Additional example: I worked on a project once that had 8 tools developed for searching different types of inventory. Each inventory type (50ish total), had its own set of requirements. Under waterfall, my client had 8 tools delivered in roughly 8 years (in a legacy, cold fusion environment). We developed a templating engine in java and built the new tools using Scrum as well as DevOps and built 45 tools in less than 6 months. We used data access standardization techniques such as service-layer API's to be able to predict how data would be stored in the future, which allowed us to essentially write small configuration files for each inventory type - the templating engine did the rest.

  • Hmm, that is possibly a good argument. Because "working software" definitely wasn't always released in timely manner using the old model. – jmort253 Mar 9 '16 at 14:18
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In Scrum productivity is measured in terms of actual delivery.

If Scrum is used for Software Development, then software that is valuable to the end users is delivered after each Sprint. An accurate forecast for Sprint Backlog, meeting a Sprint Goal and satisfied Product Owner is enough to measure Productivity.

You can apply objective Software Engineering Measurements, like Function Points, against the software that was developed using other approach and compare it to Function Points delivered in the same amount of time in Scrum.

However, I doubt that this kind of approach would help you convincing Developers to use Scrum.

  • Quick comment here - not sure if you were replying with the "strict Scrum hat on" (forgive me if you were!), but I think most agilists are quickly moving away from velocity and quality as key metrics, and focusing more on actual, measurable value delivered. That is, a PO-dependent team delivering 100 bug-free story points that are hardly used by customers is not as "productive" or effective as a team delivering only 50 story points of well-used features with minor bugs, on a path to becoming domain experts themselves. – Jeff Lindsey Mar 9 '16 at 14:16
  • @JeffLindsey While replying, I had a Scrum hat on :) I encourage people to use Scrum when they really mean Scrum described in the Scrum Guide. This sentence: "An accurate forecast for Sprint Backlog, meeting a Sprint Goal and satisfied Product Owner is enough to measure Productivity." means to me exactly what you wrote in your comment, that is, well-used features by end users. – Bartek Kobyłecki Mar 9 '16 at 15:43
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In moving forward with this, keep in mind you usually "get what you measure". Velocity and quality are good, but not at the expense of other areas - happiness, ownership, autonomy, domain expertise/T-shapeness, skill and knowledge decentralization, sustainability, and so on.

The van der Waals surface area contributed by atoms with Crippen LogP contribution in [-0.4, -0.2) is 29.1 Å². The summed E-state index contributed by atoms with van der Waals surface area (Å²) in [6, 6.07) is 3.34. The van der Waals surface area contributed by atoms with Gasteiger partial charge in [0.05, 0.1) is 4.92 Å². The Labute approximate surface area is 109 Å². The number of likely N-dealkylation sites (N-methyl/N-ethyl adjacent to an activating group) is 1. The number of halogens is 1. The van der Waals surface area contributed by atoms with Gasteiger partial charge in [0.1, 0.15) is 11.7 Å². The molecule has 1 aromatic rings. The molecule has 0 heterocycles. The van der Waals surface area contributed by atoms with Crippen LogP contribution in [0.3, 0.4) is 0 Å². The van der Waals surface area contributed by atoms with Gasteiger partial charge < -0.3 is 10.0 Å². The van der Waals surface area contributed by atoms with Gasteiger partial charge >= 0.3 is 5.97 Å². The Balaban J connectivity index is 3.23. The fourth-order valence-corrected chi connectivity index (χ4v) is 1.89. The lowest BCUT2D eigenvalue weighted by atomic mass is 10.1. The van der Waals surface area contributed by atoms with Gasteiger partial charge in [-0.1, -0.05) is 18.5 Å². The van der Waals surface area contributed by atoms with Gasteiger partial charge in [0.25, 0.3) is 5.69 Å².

In my experience these often have a far larger impact to actual value delivered, are much harder to measure, and will not be represented in velocity or defect count data.

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I really like Barnaby's answer, however I'm not sure if you can do the proper comparison that can convince skeptics and data nerds. The problem is with this particular setup that it is not possible to know why the later projects are doing better (or worse).

In my opinion two factors work here: the old way laid down good fundamentals so the new way just plays along with it and builds on it, or the new way actually managed to reform. I believe there is no way to prove the second factor, until one cannot falsify the first one.

It is a common problem in sports. There are athletes who didn't win anything relevant in their career as young athlete, but when they join the adult competition they start winning. Coaches tend to say that the change did the trick, however in several cases the coaches who worked with them when they were younger laid down all the fundamentals (mostly physical) which was key to start winning.

If you really want to prove anything here, go back to the old way for a couple of sprints / iterations. You have data from your scrum, and you can collect data from you old way of doing business, because now you know what you are looking for. Your case must be reversible; if your test shows that the old way is worst than scrum, you have your results. However, if the results are not definitive, the only thing you can say is that the new way feels better, which is a good, but will never be enough.

  • I like this approach, and if we could easily move back to the old model as a "test", I would. Moving to scrum took a lot of effort and time, and we did have to slow down a bit before things started to, seemingly, feel to speed up faster. Even so, when change occurs, sometimes so do people. At Zappos, when the CEO moved the team to a flat organizational structure, 20% or some number of employees left. Unfortunately, it's not possible for us to revert without hurting the organization. Still, I find your explanation of the cause of the problem helpful and will ponder. – jmort253 Mar 9 '16 at 14:20
  • I do not like this idea, it's bad. For one, people 'know' that they are doing a test, therefore you are at risk of a potentially strong bias. This is a common error in statistical analysis of studies/experiments. If you know you are being testing or experimented on, you perform your functions and actions differently than in a normal setting. The results would not be scientific. – Jon Luzader Apr 12 '16 at 13:09